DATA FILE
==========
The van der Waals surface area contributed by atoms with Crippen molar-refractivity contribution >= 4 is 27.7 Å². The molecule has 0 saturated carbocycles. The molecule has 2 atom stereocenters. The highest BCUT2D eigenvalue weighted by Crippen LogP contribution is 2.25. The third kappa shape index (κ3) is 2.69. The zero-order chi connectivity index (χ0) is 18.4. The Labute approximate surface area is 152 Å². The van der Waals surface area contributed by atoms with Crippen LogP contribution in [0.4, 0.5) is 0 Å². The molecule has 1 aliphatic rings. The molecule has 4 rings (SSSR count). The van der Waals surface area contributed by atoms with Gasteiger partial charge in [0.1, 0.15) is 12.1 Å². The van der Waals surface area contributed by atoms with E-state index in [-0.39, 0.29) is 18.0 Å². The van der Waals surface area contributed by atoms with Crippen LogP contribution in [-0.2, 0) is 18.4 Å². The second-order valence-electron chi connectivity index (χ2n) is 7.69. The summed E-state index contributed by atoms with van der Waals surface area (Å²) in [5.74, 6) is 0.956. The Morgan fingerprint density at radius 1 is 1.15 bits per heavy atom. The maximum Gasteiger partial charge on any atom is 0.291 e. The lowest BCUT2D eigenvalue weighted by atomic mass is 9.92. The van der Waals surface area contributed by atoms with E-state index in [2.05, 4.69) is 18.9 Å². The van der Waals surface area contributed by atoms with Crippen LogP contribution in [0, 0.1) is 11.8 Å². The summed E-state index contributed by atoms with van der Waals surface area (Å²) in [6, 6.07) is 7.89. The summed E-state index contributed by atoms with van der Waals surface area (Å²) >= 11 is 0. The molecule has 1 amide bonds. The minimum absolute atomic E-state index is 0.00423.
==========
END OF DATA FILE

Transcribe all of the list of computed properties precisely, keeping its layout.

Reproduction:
The van der Waals surface area contributed by atoms with Crippen molar-refractivity contribution >= 4 is 27.7 Å². The molecule has 0 saturated carbocycles. The molecule has 2 atom stereocenters. The highest BCUT2D eigenvalue weighted by Crippen LogP contribution is 2.25. The third kappa shape index (κ3) is 2.69. The zero-order chi connectivity index (χ0) is 18.4. The Labute approximate surface area is 152 Å². The van der Waals surface area contributed by atoms with Crippen LogP contribution in [0.4, 0.5) is 0 Å². The molecule has 1 aliphatic rings. The molecule has 4 rings (SSSR count). The van der Waals surface area contributed by atoms with Gasteiger partial charge in [0.1, 0.15) is 12.1 Å². The van der Waals surface area contributed by atoms with E-state index in [-0.39, 0.29) is 18.0 Å². The van der Waals surface area contributed by atoms with Crippen LogP contribution in [-0.2, 0) is 18.4 Å². The second-order valence-electron chi connectivity index (χ2n) is 7.69. The summed E-state index contributed by atoms with van der Waals surface area (Å²) in [5.74, 6) is 0.956. The Morgan fingerprint density at radius 1 is 1.15 bits per heavy atom. The maximum Gasteiger partial charge on any atom is 0.291 e. The lowest BCUT2D eigenvalue weighted by atomic mass is 9.92. The van der Waals surface area contributed by atoms with E-state index in [2.05, 4.69) is 18.9 Å². The van der Waals surface area contributed by atoms with Crippen LogP contribution in [0, 0.1) is 11.8 Å². The summed E-state index contributed by atoms with van der Waals surface area (Å²) in [6, 6.07) is 7.89. The summed E-state index contributed by atoms with van der Waals surface area (Å²) >= 11 is 0. The molecule has 1 amide bonds. The minimum absolute atomic E-state index is 0.00423.